The Money Laundering Secretariat then assesses what should happen next. The bank does not have to decide whether the customer has actually committed illegalities. The notification is also not a police report, and you are not a criminal just because you appear in a notification.

The bank has a duty of confidentiality regarding notifications and may not tell the customer that it has made a notification about the customer.

10) I feel badly treated by my bank, where can I complain? 

As a customer, you can contact the person responsible for complaints at your bank, who can help you in disputes with the bank. All financial companies that have contact with private customers must appoint a complaint manager. The person responsible for complaints ensures the customer easy access to complain about the company’s products, services or case processing and ensures that complaints are handled objectively and within a reasonable time. The liaison officer’s contact information can be found on the bank’s website or by asking the bank adviser.

As a customer, you can also complain about your bank to the Financial Appeals Board. You will find further information on the Appeals Board’s website here .

The Danish FSA cannot intervene in specific cases between a customer and his bank and is thus not an appeal body in relation to the banks’ actions towards the individual customers. The Danish Financial Supervisory Authority can also not assist a customer in their contact with the bank by e.g. to contact the bank in question in order to clarify any questions, pass on the customer’s views, etc. 

You can read more about the appeal possibilities on the Danish Financial Supervisory Authority’s website here 

11) Do the rules also apply to mortgage banks and pension funds?

Yes, the rules apply to all companies covered by the Money Laundering Act. This means that i.a. banks, savings banks, co-operative funds, mortgage banks, stockbroking companies as well as life insurance companies and cross-border pension funds are subject to the obligations of the Money Laundering Act.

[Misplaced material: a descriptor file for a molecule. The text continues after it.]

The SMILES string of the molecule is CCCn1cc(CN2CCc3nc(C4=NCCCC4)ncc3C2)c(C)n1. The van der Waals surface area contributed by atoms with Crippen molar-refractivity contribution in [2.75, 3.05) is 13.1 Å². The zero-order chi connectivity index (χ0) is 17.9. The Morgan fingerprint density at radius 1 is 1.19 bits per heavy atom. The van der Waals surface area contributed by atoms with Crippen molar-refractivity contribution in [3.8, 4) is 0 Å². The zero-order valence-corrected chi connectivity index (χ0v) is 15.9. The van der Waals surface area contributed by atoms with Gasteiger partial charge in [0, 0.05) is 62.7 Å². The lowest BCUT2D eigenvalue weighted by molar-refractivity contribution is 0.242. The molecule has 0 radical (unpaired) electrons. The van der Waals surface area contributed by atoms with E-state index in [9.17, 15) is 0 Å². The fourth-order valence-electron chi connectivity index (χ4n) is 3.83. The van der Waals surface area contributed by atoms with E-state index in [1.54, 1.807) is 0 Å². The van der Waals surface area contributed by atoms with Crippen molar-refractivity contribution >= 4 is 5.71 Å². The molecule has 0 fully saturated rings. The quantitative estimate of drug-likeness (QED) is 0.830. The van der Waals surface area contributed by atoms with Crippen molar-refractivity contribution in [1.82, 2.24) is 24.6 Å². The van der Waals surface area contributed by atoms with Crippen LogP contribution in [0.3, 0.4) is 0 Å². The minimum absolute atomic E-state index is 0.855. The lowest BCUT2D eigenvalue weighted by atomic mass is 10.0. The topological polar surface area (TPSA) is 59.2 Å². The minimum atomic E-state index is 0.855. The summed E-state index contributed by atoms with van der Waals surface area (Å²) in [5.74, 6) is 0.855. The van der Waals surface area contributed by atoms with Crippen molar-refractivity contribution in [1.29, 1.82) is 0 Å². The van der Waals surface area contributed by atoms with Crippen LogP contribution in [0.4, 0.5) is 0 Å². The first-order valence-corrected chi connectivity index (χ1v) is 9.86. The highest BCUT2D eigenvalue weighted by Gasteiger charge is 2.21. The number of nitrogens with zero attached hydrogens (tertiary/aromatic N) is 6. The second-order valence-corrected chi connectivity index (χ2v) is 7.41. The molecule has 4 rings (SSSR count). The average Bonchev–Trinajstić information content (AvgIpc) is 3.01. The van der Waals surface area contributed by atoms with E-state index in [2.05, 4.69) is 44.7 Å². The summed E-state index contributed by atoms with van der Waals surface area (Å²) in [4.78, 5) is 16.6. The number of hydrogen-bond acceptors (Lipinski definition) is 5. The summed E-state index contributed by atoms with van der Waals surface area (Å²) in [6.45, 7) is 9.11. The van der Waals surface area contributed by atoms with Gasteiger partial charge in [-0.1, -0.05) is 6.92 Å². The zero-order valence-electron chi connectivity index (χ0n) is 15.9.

The same applies to other types of companies, e.g. currency exchangers, money transfer companies, lending companies and leasing companies operating financial leasing.

They are all obliged to i.a. to conduct customer due diligence procedures and verify their customers ‘identity information, as well as monitor customers’ transactions and activities in order to uncover whether there is a suspicion of a connection to money laundering or terrorist financing.

12) Where can I read more?

You can read more about the money laundering rules and the Danish Financial Supervisory Authority’s efforts to combat money laundering and terrorist financing on the Danish Financial Supervisory Authority’s website here .

The above questions are answered based on the Money Laundering Act, which you can find here . Chapter 3 of the Money Laundering Act deals with customer knowledge procedures.

The Danish FSA has prepared a guide to the Money Laundering Act, which deals with how companies and individuals can meet the requirements of the Money Laundering Act, and the guide provides a detailed explanation of the rules in the Money Laundering Act. The guide to the Money Laundering Act can be found here

Actually, the page is a lot more customer friendly – all but the first question requires expansion so you can easily navigate to any particular question you might have.


Finanstilsynet Notice

Categories: Anti-Money Laundering Finanstilsynet Updates Frequently Asked Questions (FAQ) Guidance